Good news for owners of some models of the Solex.  The Hutchinson company has decided to manufacture a range of tyres for motor cycles including the 1.75"×19" size which is correct for the later models of the Solex.  If only they would manufacture similar tyres in 24" and 26" sizes then we would all be happy but to do so, of course would be uneconomic in view of the very limited demand.

The eighth TranSolexine met with its usual success.  A maximum entry of 150 riders took part and some who turned up without an entry were, unfortunately, not allowed to start due to the restriction on numbers.  The majority of riders were mounted on 2200, 3800 and 5000 models together with such rarities as the Micron and the Pli-SoleX.  However, there was one very unusual entry, probably unique, a model 330 the front down tube of which had been cut at about half its distance and joined by a through bolt, wing-nut and a tube thus making a two-part Solex for ease of transportation.  Of course, provision was made for detaching the rear brake cable.

Since writing my comments on the subiect of Motos de Stayer I have discovered several early photographs of these machines including one circa 1904 powered by a huge Buchet vertical twin (no, Edward Turner of Triumph fame was NOT the first to use the vertical twin configuration in a motor cycle) of 2750cc, no less, which is double the capacity of my small hatchback.  Another more modest example powered by a 2¾hp single cylinder JAP engine, the BAT of English manufacture, was used at the old Crystal Palace track at about the same time.

Back in the 1970s, when my sons and I visited the Saffron Lane cycle track in Leicester each Tuesday evening a motor paced race was usually featured.  The pacing machines used specially made frames and were powered by Norton Commando engines and equipped with belt drive.  The sound of three or four of these machines on open exhausts circulating in a relatively confined space was a joy to hear.  The interesting point is that success in these events, which were usually of 50 kms or more, depended almost as much on the pacer as the cyclist.  Cyclists tended to stay with their pacer and establish a rapport in much the same way that some top golfers always rely on the same caddie.  Sadly, motor paced racing has no longer a place in the World Championships and so these big motors are likely to be consigned to museums.  Just a thought for you who attend the Coupes Moto Légende at Montlhéry and circulate at a steady 25mph or so on your SoleX: in October 1925 on the same track a Belgian cyclist, Leon Vanderstuyft, covered 76 miles 503 yards in one hour behind a moto de stayer powered by a 3 litre vee-twin Anzani engine designed for use in a light aircraft.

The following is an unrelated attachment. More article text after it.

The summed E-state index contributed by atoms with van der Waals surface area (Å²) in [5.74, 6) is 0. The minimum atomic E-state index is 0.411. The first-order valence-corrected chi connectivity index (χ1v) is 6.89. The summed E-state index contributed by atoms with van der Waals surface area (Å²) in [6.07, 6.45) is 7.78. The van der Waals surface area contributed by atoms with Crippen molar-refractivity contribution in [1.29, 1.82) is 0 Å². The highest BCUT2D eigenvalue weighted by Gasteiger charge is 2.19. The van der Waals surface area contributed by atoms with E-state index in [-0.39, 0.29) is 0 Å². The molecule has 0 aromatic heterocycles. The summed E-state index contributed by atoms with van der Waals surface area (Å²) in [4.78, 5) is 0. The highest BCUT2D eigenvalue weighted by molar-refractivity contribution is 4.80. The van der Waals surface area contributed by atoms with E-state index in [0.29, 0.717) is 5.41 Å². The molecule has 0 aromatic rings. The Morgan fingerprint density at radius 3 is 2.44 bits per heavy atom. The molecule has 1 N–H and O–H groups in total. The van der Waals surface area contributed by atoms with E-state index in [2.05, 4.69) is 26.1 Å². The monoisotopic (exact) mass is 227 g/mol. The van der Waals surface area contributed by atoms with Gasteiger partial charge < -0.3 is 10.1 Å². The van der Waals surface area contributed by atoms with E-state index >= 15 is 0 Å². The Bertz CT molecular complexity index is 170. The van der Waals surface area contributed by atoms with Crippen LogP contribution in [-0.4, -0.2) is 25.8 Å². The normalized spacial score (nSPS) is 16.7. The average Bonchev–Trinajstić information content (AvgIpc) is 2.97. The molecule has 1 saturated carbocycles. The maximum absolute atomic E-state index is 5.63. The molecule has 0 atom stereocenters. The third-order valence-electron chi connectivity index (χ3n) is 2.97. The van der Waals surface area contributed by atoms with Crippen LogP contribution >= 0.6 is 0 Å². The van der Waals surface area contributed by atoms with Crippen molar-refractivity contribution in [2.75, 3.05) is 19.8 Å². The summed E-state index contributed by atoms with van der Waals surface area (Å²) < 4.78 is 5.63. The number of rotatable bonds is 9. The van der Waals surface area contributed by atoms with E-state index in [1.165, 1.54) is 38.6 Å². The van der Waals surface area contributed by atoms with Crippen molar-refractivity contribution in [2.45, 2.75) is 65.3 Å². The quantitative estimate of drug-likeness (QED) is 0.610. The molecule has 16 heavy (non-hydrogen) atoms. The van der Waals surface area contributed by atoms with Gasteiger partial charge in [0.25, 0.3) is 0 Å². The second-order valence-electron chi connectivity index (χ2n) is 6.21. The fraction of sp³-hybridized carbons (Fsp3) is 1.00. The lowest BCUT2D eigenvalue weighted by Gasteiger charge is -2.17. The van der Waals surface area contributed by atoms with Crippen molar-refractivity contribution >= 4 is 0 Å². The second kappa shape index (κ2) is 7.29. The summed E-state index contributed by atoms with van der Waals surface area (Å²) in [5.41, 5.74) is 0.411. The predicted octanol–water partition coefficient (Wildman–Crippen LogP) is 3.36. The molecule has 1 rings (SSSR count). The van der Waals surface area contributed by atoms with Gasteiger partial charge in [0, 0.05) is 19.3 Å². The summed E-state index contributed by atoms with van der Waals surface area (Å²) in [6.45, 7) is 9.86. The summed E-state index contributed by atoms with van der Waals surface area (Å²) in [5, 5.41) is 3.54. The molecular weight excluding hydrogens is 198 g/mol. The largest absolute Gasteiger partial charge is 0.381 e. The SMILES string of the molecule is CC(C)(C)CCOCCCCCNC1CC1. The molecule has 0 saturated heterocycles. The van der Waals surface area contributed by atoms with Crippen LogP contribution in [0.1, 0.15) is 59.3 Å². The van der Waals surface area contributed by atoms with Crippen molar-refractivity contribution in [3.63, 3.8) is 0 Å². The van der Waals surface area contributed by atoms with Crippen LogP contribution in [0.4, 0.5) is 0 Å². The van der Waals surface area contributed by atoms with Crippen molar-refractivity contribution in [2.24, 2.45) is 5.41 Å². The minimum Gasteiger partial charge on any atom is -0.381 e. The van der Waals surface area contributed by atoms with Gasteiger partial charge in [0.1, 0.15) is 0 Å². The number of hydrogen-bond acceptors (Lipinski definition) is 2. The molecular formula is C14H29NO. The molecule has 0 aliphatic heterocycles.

A final thought: I would endorse Bob Cordon Champ's comments on the finding of spares for the Solex and other French mopeds.  Yes, they can be found in the places mentioned by Bob, but you have to spend a lot of time, cover considerable distances to find them and be prepared for a number of disappointments as many parts offered for sale will have had much usage and be in poor condition.

A la prochaine

April 2001

Chers Amis,

Do you fancy a different summer holiday this year?  If you do how about following the example of Eric Leblond who has recently completed the journey Paris to Peking on his Solex, a distance of some 14,000km.  Not only did his Solex transport him but pulled a small trailer containing all necessary spares, etc, for the journey.  Leaving Paris on the 15th July, this brave fellow travelled through Germany, Czechoslovakia, Poland, Ukraine, Russia, Kazakhstan and China.  During the course of this expedition he crossed mountains, plains, deserts, forests, steppes and visited some major cities en route, arriving back in Paris to a hero's welcome in December.  You really need to have faith in your vehicle and your standard of preparation if you undertake a journey of this magnitude.  Want to know more or better still send Eric a message of congratulations?  Visit web site